While Stuyvesant Charter Apartments’ plan to offer 140 affordable units offers opportunities, the units will not be newly created. It is a renovation project and most of the units are already occupied. The actual impact of this project on the citywide housing pool is currently unknown.

While Pennrose claims that a diverse cross-section of needs are being met by its development project, the developer is judged on the metric of affordable housing created. The rental units will cost between 30 and 130 percent of the median income of $66,060 per year in the Ulster County area.

For an apartment in Ulster County to be considered affordable, rent must eat up no more than 30 percent of that figure. Pennrose states upfront that some of the homes it intends to build will cost up to four times what is considered affordable, beyond the reach of the typical Ulster County renter for whom this project was intended.

The snake eats its tail

A shortage of affordable housing in Ulster County is alarming politicians who are being told they “have to do something”. A developer who has decided to build new affordable housing stock in a short period of time is asking for a tax break. The case that is built does not only serve to solve the problem for which it was built.

Pennrose was open about his intentions from the start. It has described itself as “a nationally recognized developer of affordable, mixed-use, mixed-income, market price, and master plan communities with over 350 developments and more than 27,000 rental housing units to its credit.”

The company also manages residential properties. A UCHDC press release from the county government states that Pennrose manages over 17,000 units in 16 states. (Pennrose’s website claims it manages 11,000 units.)

In the same press release, UCHDC announced its intention to negotiate a developer agreement with Pennrose that would include an option for the developer to purchase the site once plans are finalized and funding secured.

Pennrose made it clear in its original submission of qualifications that without a PILOT agreement the deal would be a non-starter.

It’s just business

Pennrose assembled its development team for the project, tapping into Labella Associates for engineering, WRT Planning for architecture, and Family of Woodstock.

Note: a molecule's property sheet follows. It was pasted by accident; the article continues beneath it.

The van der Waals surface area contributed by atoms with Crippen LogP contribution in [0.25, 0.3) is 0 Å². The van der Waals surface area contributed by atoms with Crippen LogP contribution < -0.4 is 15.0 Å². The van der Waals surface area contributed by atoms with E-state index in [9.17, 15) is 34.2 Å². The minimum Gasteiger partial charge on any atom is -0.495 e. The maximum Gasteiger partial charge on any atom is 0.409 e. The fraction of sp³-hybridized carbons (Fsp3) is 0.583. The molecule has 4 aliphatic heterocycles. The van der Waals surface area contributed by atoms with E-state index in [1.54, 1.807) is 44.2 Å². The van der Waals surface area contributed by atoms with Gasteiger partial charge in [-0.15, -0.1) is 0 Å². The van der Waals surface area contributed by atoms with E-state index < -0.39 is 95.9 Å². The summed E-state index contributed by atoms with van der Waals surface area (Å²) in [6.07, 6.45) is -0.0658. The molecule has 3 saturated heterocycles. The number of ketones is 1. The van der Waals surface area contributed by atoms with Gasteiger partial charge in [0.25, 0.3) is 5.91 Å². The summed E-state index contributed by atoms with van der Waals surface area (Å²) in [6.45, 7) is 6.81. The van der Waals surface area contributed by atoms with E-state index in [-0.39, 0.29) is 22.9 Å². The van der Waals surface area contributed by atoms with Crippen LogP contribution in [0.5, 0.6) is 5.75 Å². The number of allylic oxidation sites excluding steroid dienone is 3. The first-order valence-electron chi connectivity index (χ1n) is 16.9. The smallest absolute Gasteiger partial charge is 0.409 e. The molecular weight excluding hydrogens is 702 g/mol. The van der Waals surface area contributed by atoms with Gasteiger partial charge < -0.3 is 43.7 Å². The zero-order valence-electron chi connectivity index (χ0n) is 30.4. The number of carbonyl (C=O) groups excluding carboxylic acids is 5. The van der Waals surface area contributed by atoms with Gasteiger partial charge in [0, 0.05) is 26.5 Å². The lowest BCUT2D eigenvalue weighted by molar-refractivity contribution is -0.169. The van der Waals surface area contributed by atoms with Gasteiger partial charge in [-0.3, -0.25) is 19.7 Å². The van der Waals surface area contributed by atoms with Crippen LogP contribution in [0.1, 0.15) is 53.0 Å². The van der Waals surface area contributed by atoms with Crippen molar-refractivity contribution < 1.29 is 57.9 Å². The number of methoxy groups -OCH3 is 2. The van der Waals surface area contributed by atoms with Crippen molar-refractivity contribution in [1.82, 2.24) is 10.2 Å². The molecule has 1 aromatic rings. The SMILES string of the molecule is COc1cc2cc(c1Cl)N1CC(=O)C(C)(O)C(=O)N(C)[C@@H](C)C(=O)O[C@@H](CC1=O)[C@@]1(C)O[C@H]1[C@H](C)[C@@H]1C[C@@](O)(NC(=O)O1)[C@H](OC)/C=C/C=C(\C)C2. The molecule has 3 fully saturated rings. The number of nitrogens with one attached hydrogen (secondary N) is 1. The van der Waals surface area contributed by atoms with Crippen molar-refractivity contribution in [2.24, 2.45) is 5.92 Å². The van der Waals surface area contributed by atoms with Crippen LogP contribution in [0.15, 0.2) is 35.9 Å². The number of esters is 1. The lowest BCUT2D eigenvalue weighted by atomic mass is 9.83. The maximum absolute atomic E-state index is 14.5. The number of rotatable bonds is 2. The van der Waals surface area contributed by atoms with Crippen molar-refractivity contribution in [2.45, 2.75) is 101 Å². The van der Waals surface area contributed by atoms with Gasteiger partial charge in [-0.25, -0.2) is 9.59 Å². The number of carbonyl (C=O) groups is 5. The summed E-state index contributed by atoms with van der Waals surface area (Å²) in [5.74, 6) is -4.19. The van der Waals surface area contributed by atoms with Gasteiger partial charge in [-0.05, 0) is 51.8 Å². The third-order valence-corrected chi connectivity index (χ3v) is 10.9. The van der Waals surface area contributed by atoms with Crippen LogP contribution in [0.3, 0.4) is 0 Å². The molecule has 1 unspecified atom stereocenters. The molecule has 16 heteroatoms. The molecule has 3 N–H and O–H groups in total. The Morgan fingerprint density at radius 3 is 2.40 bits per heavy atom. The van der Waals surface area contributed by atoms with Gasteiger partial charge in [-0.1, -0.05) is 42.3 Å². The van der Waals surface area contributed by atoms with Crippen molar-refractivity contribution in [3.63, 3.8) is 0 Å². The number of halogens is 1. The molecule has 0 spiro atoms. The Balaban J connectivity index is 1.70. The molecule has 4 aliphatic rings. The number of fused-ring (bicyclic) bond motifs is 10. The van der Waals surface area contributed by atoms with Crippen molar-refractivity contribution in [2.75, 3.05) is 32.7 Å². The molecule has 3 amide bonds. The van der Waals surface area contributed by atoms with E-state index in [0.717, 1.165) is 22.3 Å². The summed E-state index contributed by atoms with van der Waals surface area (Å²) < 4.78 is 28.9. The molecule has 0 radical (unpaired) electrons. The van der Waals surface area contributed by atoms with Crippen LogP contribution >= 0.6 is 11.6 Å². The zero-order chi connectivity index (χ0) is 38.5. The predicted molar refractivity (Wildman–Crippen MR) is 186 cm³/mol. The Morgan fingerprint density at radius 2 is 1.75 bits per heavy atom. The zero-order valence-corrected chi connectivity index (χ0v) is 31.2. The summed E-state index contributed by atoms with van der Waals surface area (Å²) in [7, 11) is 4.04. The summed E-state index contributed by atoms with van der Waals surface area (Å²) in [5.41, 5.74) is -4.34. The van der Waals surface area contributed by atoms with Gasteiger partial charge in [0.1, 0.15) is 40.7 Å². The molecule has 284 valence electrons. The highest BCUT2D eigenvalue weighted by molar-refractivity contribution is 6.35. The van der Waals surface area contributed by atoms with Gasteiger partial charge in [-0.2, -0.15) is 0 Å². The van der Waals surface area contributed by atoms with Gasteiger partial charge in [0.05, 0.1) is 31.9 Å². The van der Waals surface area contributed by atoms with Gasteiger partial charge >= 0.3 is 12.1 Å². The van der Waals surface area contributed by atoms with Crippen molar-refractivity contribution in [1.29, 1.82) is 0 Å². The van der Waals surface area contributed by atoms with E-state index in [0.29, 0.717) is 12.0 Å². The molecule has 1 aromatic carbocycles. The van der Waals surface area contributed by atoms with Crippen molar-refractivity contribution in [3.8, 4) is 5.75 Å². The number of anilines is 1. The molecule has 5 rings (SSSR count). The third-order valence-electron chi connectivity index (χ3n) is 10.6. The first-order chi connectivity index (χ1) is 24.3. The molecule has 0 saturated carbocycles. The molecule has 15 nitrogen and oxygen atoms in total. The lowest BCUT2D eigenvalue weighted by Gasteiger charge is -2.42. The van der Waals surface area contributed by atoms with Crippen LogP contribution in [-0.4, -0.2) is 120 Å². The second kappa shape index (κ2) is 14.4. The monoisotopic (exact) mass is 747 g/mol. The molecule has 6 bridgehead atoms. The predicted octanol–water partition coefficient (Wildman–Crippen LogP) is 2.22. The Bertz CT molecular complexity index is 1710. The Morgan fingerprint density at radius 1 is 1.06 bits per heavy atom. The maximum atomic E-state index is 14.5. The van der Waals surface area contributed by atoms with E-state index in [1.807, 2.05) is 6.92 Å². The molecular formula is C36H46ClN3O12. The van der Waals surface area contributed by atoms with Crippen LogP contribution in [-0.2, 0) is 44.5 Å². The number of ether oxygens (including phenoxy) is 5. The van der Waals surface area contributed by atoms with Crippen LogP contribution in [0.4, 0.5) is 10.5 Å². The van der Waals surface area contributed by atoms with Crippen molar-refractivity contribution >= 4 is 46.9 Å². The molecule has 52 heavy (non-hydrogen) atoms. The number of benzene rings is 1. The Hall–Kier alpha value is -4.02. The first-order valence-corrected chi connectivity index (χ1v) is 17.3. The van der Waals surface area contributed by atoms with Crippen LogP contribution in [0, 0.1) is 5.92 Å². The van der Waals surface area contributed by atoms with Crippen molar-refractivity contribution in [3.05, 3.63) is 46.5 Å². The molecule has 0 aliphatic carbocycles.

In a presentation to Kingston’s planning committee on April 4, there wasn’t much new to say that hadn’t already been said. Pennrose presented updated plans for the site, explaining the need for special permits, his desire to subdivide the property, and many green issues. She stressed her hopes for a favorable SEQR designation.

Roger Keating, senior civil engineer for LaBella Associates, stated that “80 of the 164’s units are planned as senior facilities for age restrictions of 62.” There would also be “townhouse-style units as well as three-story multi-family units that make up the rest of the other 84 units”.

State Senator Michelle Hinchey announced just before the new year that the Woodstock family had received a funding commitment totaling $1.154 million per year to provide 48 permanent housing units at the Golden Hill Apartments, which also would meet the need for affordable housing for the workforce than housing for the elderly. As part of this project, 22 units were designated for the frail elderly and 26 units to house survivors of domestic violence.

The pairing of private developers with entities representing the public interest has become commonplace. Profit and non-profit corporations are pulling their wagons together to make the most efficient use of economic realities. Even when they partner with a non-profit organization, as Pennrose did with the UCHDC, it is not suddenly a charity through the sheer benefit of association. Pennrose’s slogan is ‘brick and mortar, heart and soul’ rather than ‘we provide housing for unsafe housing’.

If the long-term need is to harness the gravitational pull of this economic engine to create more units of affordable housing for Ulster County, it will prove wise that County Council Ryan has seized the opportunity. Balancing that gain against the needs of the school district is now up to the UCHDC.

“One of our main goals with this project is to capitalize on the incredible location and all of the, uh, really special aspects of the project being built there on the hill,” said William D’Avela, speaking for Pennrose, “including the views of the mountains, access to the natural environment and surrounding hiking trails, and being able to use this space to create a really nice open public space.”